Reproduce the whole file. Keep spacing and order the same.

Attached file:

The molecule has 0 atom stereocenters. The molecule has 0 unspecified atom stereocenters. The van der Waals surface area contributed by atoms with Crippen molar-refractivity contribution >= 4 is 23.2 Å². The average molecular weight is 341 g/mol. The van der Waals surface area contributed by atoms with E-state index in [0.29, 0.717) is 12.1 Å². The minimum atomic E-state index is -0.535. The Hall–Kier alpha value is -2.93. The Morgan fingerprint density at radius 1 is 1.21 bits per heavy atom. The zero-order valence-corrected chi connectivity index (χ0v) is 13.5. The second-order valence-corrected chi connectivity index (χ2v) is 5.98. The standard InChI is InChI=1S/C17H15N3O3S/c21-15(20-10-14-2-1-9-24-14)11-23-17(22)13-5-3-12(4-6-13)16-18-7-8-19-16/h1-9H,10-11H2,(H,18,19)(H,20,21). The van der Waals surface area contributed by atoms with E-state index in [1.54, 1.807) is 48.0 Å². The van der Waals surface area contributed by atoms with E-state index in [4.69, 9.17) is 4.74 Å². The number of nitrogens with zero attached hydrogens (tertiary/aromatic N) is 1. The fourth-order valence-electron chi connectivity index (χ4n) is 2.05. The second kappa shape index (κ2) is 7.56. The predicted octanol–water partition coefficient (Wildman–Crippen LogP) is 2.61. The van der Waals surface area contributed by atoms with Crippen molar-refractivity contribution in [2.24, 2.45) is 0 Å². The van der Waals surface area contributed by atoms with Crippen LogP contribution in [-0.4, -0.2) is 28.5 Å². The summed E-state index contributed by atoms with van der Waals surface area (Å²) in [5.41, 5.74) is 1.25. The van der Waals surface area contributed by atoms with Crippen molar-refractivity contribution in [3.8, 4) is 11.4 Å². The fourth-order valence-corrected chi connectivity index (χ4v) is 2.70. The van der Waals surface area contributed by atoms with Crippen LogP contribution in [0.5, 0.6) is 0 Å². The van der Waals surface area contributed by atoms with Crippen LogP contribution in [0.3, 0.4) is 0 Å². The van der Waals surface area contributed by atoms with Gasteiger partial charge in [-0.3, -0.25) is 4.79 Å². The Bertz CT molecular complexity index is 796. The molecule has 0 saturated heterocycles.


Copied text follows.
The molecule has 0 atom stereocenters. The molecule has 0 unspecified atom stereocenters. The van der Waals surface area contributed by atoms with Crippen molar-refractivity contribution >= 4 is 23.2 Å². The average molecular weight is 341 g/mol. The van der Waals surface area contributed by atoms with E-state index in [0.29, 0.717) is 12.1 Å². The minimum atomic E-state index is -0.535. The Hall–Kier alpha value is -2.93. The Morgan fingerprint density at radius 1 is 1.21 bits per heavy atom. The zero-order valence-corrected chi connectivity index (χ0v) is 13.5. The second-order valence-corrected chi connectivity index (χ2v) is 5.98. The standard InChI is InChI=1S/C17H15N3O3S/c21-15(20-10-14-2-1-9-24-14)11-23-17(22)13-5-3-12(4-6-13)16-18-7-8-19-16/h1-9H,10-11H2,(H,18,19)(H,20,21). The van der Waals surface area contributed by atoms with E-state index in [1.54, 1.807) is 48.0 Å². The van der Waals surface area contributed by atoms with E-state index in [4.69, 9.17) is 4.74 Å². The number of nitrogens with zero attached hydrogens (tertiary/aromatic N) is 1. The fourth-order valence-electron chi connectivity index (χ4n) is 2.05. The second kappa shape index (κ2) is 7.56. The predicted octanol–water partition coefficient (Wildman–Crippen LogP) is 2.61. The van der Waals surface area contributed by atoms with Crippen molar-refractivity contribution in [2.24, 2.45) is 0 Å². The van der Waals surface area contributed by atoms with Crippen LogP contribution in [-0.4, -0.2) is 28.5 Å². The summed E-state index contributed by atoms with van der Waals surface area (Å²) in [5.41, 5.74) is 1.25. The van der Waals surface area contributed by atoms with Crippen molar-refractivity contribution in [3.8, 4) is 11.4 Å². The fourth-order valence-corrected chi connectivity index (χ4v) is 2.70. The van der Waals surface area contributed by atoms with Crippen LogP contribution in [0.5, 0.6) is 0 Å². The van der Waals surface area contributed by atoms with Crippen LogP contribution in [0.3, 0.4) is 0 Å². The van der Waals surface area contributed by atoms with Gasteiger partial charge in [-0.3, -0.25) is 4.79 Å². The Bertz CT molecular complexity index is 796. The molecule has 0 saturated heterocycles.